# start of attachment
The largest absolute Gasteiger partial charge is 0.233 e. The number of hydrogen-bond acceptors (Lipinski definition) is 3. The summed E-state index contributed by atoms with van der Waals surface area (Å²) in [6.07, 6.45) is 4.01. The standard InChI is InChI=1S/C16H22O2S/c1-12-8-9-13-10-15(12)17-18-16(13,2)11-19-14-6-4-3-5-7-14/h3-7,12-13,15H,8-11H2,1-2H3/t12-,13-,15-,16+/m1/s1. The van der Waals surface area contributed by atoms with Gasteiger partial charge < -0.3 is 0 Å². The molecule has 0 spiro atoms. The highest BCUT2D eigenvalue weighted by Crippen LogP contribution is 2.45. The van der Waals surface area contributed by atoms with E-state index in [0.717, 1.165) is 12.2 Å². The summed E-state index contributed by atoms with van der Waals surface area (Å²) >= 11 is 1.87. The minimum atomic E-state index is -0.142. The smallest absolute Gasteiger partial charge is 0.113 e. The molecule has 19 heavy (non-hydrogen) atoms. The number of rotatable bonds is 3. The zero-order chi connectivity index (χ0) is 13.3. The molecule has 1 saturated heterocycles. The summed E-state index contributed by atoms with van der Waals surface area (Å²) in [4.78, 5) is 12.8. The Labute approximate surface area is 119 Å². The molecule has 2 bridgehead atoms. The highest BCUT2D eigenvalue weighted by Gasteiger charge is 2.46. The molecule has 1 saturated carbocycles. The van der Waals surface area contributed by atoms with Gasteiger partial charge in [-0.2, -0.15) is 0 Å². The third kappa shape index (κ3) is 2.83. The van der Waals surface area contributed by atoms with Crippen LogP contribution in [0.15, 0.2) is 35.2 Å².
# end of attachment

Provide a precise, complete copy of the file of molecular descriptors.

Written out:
The largest absolute Gasteiger partial charge is 0.233 e. The number of hydrogen-bond acceptors (Lipinski definition) is 3. The summed E-state index contributed by atoms with van der Waals surface area (Å²) in [6.07, 6.45) is 4.01. The standard InChI is InChI=1S/C16H22O2S/c1-12-8-9-13-10-15(12)17-18-16(13,2)11-19-14-6-4-3-5-7-14/h3-7,12-13,15H,8-11H2,1-2H3/t12-,13-,15-,16+/m1/s1. The van der Waals surface area contributed by atoms with Gasteiger partial charge < -0.3 is 0 Å². The molecule has 0 spiro atoms. The highest BCUT2D eigenvalue weighted by Crippen LogP contribution is 2.45. The van der Waals surface area contributed by atoms with E-state index in [0.717, 1.165) is 12.2 Å². The summed E-state index contributed by atoms with van der Waals surface area (Å²) >= 11 is 1.87. The minimum atomic E-state index is -0.142. The smallest absolute Gasteiger partial charge is 0.113 e. The molecule has 19 heavy (non-hydrogen) atoms. The number of rotatable bonds is 3. The zero-order chi connectivity index (χ0) is 13.3. The molecule has 1 saturated heterocycles. The summed E-state index contributed by atoms with van der Waals surface area (Å²) in [4.78, 5) is 12.8. The Labute approximate surface area is 119 Å². The molecule has 2 bridgehead atoms. The highest BCUT2D eigenvalue weighted by Gasteiger charge is 2.46. The molecule has 1 saturated carbocycles. The van der Waals surface area contributed by atoms with Gasteiger partial charge in [-0.2, -0.15) is 0 Å². The third kappa shape index (κ3) is 2.83. The van der Waals surface area contributed by atoms with Crippen LogP contribution in [0.15, 0.2) is 35.2 Å².